The good news is that this is another good book in Freeman’s Borderlands series. Even better, we see more of Suiden this time.

The bad news is that it’s the last. This is especially bad because there are unresolved threads. Like the first two, this is a complete story, and you don’t need to read the others for this to make sense, it is a standalone with beginning, middle, and end. But like the second book revealed there’s a bigger group targeting Rabbit, this time the bad guys manage to kidnap a secondary character, and get him away before everything else gets resolved. So obviously, there should be a fourth book, which will hopefully deal with that, even if, like this one, we don’t move any closer to the bigger threat.

But it’s been nine years at this point, with no sign, no word on the author’s website for over eight years now…. I’m going to try not to torture myself too hard by hoping that book four will appear at some point.

As far as the actual contents of the book, we have yet another change of scenery, and associated set of new characters. And more of everyone immediately around Rabbit being a bit disagreeable; but with better reason this time. Again, part of the book might get short-circuited if a few things would be talked about early, and I think it’s a case of Rabbit giving events more lucidly than they’d be perceived as their happening again. And, while it’s obvious that something is happening, what exactly isn’t at all obvious, and things are confused by the fact that Rabbit has arrived in a place with at least three cross-currents operating.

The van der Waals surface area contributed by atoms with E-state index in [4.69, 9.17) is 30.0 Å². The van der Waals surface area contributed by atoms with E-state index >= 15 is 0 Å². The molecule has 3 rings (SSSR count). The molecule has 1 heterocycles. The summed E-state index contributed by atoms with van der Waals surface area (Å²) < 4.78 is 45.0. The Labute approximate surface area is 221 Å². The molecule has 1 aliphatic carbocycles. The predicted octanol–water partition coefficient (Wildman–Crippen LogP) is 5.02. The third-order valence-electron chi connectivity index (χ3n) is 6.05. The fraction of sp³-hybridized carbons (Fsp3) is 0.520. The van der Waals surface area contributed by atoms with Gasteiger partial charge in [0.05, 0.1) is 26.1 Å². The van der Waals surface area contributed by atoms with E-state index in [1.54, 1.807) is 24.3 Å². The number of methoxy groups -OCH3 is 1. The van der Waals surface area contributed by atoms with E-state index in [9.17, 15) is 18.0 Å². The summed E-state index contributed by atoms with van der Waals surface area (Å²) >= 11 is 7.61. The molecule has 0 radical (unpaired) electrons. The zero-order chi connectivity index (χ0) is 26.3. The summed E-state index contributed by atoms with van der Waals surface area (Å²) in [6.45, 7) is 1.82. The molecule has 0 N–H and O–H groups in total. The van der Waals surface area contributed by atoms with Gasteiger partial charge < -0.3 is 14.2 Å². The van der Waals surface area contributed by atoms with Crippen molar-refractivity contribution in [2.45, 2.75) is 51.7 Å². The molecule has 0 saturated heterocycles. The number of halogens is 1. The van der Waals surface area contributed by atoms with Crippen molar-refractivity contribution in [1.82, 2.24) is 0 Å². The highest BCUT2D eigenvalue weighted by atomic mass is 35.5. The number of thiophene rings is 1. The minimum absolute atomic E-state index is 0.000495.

In fact, overall, the situation is more complex than in the previous books, and is handled better. This still isn’t quite up to the level of the first book, which handled civil war and personal pain with equal with and aplomb, but its really close.